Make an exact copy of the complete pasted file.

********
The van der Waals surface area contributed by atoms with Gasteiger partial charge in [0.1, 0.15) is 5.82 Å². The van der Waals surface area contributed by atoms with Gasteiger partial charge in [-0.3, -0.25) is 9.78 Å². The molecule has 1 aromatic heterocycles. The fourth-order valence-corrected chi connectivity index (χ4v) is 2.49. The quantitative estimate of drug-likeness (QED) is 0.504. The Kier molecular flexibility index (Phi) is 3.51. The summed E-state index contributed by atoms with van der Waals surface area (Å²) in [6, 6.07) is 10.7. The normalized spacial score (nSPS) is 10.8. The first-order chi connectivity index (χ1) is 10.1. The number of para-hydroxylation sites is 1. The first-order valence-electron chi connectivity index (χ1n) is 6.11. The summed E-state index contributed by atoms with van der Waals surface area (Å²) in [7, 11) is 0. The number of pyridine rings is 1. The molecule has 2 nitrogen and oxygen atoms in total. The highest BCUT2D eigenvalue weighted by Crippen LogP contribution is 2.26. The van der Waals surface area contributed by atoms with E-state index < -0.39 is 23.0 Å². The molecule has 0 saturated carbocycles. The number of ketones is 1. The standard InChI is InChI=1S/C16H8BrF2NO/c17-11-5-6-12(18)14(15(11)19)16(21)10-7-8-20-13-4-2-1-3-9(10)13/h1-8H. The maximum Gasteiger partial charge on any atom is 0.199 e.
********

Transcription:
The van der Waals surface area contributed by atoms with Gasteiger partial charge in [0.1, 0.15) is 5.82 Å². The van der Waals surface area contributed by atoms with Gasteiger partial charge in [-0.3, -0.25) is 9.78 Å². The molecule has 1 aromatic heterocycles. The fourth-order valence-corrected chi connectivity index (χ4v) is 2.49. The quantitative estimate of drug-likeness (QED) is 0.504. The Kier molecular flexibility index (Phi) is 3.51. The summed E-state index contributed by atoms with van der Waals surface area (Å²) in [6, 6.07) is 10.7. The normalized spacial score (nSPS) is 10.8. The first-order chi connectivity index (χ1) is 10.1. The number of para-hydroxylation sites is 1. The first-order valence-electron chi connectivity index (χ1n) is 6.11. The summed E-state index contributed by atoms with van der Waals surface area (Å²) in [7, 11) is 0. The number of pyridine rings is 1. The molecule has 2 nitrogen and oxygen atoms in total. The highest BCUT2D eigenvalue weighted by Crippen LogP contribution is 2.26. The van der Waals surface area contributed by atoms with E-state index < -0.39 is 23.0 Å². The molecule has 0 saturated carbocycles. The number of ketones is 1. The standard InChI is InChI=1S/C16H8BrF2NO/c17-11-5-6-12(18)14(15(11)19)16(21)10-7-8-20-13-4-2-1-3-9(10)13/h1-8H. The maximum Gasteiger partial charge on any atom is 0.199 e.